August 19, 2017

Archives for September 2009

Netflix's Impending (But Still Avoidable) Multi-Million Dollar Privacy Blunder

In my last post, I had promised to say more about my article on the limits of anonymization and the power of reidentification. Although I haven’t said anything for a few weeks, others have, and I especially appreciate posts by Susannah Fox, Seth Schoen, and Nate Anderson. Not only have these people summarized my article well, they have also added a lot of insightful commentary, and I commend these three posts to you.

Today brings news relating to one of the central examples in my paper: Netflix has announced plans to commit a privacy blunder that could cost it millions of dollars in fines and civil damages.

In my article, I focus on Netflix’s 2006 decision to release millions of records containing the movie rating preferences of “anonymized” users to the public, in order to fuel a crowd-sourcing competition called the Netflix Prize. The Netflix Prize has been a huge win for Netflix’s public relations, but it has also been a win for academics, who have used the data to improve the science of guessing human behavior from past preferences.

The Netflix Prize was also a watershed event for reidentification research because Arvind Narayanan and Vitaly Shmatikov of U. Texas revealed that they could reidentify some of the “anonymized” users with ease, proving that we are more uniquely tied to our movie rating preferences than intuition would suggest. In my paper, I argue that we should worry about this privacy breach even if we don’t think movie ratings are terribly sensitive, because it can be used to enable other, more terrifying privacy breaches.

I never argue, however, that Netflix deserves punishment or sanction for having released this data. In my opinion, Netflix acted pretty responsibly. It consulted with computer scientists in a (failed) attempt to anonymize successfully. It tried perturbing the data in order to make reidentification harder. And other experts seem to have been surprised by how easy it was for Narayanan and Shmatikov to reidentify. Even with the benefit of hindsight, I find nothing to blame in how Netflix handled the privacy implications of what it did.

Although I give Netflix a pass for its past privacy breach, I am astonished to learn from the New York Times that the company plans a second act:

The new contest is going to present the contestants with demographic and behavioral data, and they will be asked to model individuals’ “taste profiles,” the company said. The data set of more than 100 million entries will include information about renters’ ages, gender, ZIP codes, genre ratings and previously chosen movies. Unlike the first challenge, the contest will have no specific accuracy target. Instead, $500,000 will be awarded to the team in the lead after six months, and $500,000 to the leader after 18 months.

Netflix should cancel this new, irresponsible contest, which it has dubbed Netflix Prize 2. Researchers have known for more than a decade that gender plus ZIP code plus birthdate uniquely identifies a significant percentage of Americans (87% according to Latanya Sweeney’s famous study.) True, Netflix plans to release age not birthdate, but simple arithmetic shows that for many people in the country, gender plus ZIP code plus age will narrow their private movie preferences down to at most a few hundred people. Netflix needs to understand the concept of “information entropy”: even if it is not revealing information tied to a single person, it is revealing information tied to so few that we should consider this a privacy breach.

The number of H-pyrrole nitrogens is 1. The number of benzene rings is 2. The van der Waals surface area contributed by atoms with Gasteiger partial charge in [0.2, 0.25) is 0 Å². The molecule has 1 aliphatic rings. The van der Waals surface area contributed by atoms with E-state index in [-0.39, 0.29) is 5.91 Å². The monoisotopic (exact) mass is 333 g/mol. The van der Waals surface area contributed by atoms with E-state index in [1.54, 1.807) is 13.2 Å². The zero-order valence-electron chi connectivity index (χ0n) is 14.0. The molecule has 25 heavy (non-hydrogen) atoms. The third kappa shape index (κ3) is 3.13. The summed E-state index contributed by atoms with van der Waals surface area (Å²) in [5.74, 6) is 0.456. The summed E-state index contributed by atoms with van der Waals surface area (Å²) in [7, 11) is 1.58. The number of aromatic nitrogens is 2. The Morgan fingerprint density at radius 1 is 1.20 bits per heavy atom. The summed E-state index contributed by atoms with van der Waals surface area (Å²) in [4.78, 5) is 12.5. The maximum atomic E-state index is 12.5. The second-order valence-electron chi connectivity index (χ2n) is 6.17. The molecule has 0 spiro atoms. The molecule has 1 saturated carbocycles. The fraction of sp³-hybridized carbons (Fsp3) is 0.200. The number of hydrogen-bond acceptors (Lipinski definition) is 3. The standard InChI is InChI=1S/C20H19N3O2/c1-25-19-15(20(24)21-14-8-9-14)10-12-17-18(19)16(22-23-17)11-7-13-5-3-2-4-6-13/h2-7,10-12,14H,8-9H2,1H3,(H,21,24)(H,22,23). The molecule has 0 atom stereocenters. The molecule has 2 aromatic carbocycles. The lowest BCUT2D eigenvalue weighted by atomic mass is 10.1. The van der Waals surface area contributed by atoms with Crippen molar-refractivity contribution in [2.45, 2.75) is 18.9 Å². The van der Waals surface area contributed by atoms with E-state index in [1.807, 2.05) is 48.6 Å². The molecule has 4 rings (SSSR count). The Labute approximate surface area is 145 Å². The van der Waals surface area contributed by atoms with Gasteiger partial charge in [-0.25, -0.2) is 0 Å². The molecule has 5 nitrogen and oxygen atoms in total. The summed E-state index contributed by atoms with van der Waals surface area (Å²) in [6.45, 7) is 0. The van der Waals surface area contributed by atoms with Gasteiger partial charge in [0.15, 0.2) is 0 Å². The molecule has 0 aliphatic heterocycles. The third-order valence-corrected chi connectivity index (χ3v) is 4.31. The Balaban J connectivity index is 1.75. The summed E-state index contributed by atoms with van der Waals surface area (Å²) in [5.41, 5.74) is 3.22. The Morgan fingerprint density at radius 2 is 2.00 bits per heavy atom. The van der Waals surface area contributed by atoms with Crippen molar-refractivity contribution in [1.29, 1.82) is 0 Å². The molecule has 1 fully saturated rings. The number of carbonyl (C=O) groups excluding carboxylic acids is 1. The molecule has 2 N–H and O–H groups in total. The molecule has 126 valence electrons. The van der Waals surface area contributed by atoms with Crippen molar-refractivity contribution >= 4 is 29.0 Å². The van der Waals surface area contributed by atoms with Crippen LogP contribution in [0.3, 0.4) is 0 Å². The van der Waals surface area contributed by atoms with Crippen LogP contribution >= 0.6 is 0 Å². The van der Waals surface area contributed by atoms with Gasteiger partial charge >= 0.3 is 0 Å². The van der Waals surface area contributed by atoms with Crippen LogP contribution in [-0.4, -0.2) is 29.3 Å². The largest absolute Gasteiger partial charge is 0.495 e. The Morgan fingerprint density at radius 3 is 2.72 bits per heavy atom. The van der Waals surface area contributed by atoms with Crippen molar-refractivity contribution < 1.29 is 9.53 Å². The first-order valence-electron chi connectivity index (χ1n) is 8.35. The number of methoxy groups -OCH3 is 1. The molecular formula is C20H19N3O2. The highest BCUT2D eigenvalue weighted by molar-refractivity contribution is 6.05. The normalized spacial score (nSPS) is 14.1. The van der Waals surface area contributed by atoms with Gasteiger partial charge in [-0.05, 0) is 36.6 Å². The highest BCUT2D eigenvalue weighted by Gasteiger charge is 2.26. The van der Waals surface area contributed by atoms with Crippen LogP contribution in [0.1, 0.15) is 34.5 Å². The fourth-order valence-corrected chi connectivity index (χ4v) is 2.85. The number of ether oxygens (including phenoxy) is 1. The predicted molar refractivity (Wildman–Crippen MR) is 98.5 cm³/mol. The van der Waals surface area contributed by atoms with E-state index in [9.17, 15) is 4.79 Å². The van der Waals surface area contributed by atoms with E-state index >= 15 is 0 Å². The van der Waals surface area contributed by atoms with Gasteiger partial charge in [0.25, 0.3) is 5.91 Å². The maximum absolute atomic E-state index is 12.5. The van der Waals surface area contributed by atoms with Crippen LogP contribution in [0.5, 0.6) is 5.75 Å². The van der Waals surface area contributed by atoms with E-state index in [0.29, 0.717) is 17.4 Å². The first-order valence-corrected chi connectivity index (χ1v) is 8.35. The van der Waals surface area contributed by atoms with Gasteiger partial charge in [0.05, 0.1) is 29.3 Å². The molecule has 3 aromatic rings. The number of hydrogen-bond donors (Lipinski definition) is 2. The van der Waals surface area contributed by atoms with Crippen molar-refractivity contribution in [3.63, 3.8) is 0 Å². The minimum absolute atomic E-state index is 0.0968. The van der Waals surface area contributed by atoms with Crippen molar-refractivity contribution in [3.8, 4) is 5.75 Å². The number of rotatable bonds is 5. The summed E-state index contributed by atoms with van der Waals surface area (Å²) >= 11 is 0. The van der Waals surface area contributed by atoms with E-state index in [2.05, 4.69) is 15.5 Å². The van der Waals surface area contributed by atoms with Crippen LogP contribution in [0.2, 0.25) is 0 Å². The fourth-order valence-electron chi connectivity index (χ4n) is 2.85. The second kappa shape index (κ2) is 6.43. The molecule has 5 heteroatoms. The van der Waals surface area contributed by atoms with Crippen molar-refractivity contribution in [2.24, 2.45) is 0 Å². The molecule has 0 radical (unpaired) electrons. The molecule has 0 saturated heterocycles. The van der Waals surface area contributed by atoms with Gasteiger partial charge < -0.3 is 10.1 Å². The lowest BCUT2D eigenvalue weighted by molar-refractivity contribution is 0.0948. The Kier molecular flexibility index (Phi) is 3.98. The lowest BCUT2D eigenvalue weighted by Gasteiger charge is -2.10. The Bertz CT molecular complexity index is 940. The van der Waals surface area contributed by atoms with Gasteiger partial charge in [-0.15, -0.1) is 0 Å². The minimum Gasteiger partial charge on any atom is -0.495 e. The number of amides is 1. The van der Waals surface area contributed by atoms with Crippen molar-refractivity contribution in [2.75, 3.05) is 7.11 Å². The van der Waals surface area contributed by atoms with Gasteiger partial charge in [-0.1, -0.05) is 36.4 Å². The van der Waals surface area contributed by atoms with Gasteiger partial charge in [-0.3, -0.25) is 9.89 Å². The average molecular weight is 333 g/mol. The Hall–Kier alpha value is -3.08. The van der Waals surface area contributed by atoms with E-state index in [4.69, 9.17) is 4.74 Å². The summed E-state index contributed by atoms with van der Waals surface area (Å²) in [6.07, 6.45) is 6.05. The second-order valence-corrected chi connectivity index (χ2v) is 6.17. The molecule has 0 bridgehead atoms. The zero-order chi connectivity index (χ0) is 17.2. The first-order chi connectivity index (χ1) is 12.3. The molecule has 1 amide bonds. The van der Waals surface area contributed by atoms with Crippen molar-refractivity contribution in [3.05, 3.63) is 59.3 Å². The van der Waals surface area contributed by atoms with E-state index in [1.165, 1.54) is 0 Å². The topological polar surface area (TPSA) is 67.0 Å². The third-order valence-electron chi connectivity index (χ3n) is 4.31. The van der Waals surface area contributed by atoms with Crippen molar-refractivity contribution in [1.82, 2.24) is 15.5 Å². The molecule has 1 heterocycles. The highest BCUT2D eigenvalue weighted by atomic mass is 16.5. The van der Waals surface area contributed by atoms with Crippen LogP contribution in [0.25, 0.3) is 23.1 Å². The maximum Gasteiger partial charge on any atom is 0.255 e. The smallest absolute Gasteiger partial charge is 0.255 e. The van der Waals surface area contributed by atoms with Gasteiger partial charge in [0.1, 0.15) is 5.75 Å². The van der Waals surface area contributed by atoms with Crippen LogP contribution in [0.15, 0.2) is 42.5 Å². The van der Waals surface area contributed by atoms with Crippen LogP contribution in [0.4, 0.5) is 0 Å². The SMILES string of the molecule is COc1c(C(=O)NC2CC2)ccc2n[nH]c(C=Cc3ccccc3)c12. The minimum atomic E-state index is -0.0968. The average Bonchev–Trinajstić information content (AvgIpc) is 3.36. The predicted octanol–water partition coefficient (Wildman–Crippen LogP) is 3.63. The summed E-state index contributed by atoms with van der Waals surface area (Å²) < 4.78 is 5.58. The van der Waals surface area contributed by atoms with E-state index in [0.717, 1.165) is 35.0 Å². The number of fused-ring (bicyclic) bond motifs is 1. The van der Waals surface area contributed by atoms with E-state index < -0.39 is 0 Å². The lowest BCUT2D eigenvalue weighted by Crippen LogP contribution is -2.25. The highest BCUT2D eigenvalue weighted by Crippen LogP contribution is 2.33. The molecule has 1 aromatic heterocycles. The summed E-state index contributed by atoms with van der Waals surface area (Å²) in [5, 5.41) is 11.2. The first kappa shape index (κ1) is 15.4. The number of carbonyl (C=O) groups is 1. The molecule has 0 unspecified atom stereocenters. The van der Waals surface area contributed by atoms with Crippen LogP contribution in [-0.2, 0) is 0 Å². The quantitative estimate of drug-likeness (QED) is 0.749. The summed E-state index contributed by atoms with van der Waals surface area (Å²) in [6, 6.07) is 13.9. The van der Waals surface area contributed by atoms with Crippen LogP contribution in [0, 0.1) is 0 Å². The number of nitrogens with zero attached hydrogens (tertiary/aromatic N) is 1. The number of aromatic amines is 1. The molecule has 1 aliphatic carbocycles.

I have no doubt that researchers will be able to use the techniques of Narayanan and Shmatikov, together with databases revealing sex, zip code, and age, to tie many people directly to these supposedly anonymized new records.

Because of this, if it releases the data, Netflix might be breaking the law. The Video Privacy Protection Act (VPPA), 18 USC 2710 prohibits a “video tape service provider” (a broadly defined term) from revealing “personally identifiable information” about its customers. Aggrieved customers can sue providers under the VPPA and courts can order “not less than $2500” in damages for each violation. If somebody brings a class action lawsuit under this statute, Netflix might face millions of dollars in damages.

Additionally, the FTC might also decide to fine Netflix for violating its privacy policy as an unfair business practice.

Either a lawsuit under the VPPA or an FTC investigation would turn, in large part, on one sentence in Netflix’s privacy policy: “We may also disclose and otherwise use, on an anonymous basis, movie ratings, consumption habits, commentary, reviews and other non-personal information about customers.” If sued or investigated, Netflix will surely argue that its acts are immunized by the policy, because the data is disclosed “on an anonymous basis.” While this argument might have carried the day in 2006, before Narayanan and Shmatikov conducted their study, the argument is much weaker in 2009, now that Netflix has many reasons to know better, including in part, my paper and the publicity surrounding it. A weak argument is made even weaker if Netflix includes the kind of data–ZIP code, age, and gender–that we have known for over a decade fails to anonymize.

The good news is Netflix has time to avoid this multi-million dollar privacy blunder. As far as I can tell, the Netflix Prize 2 has not yet been launched.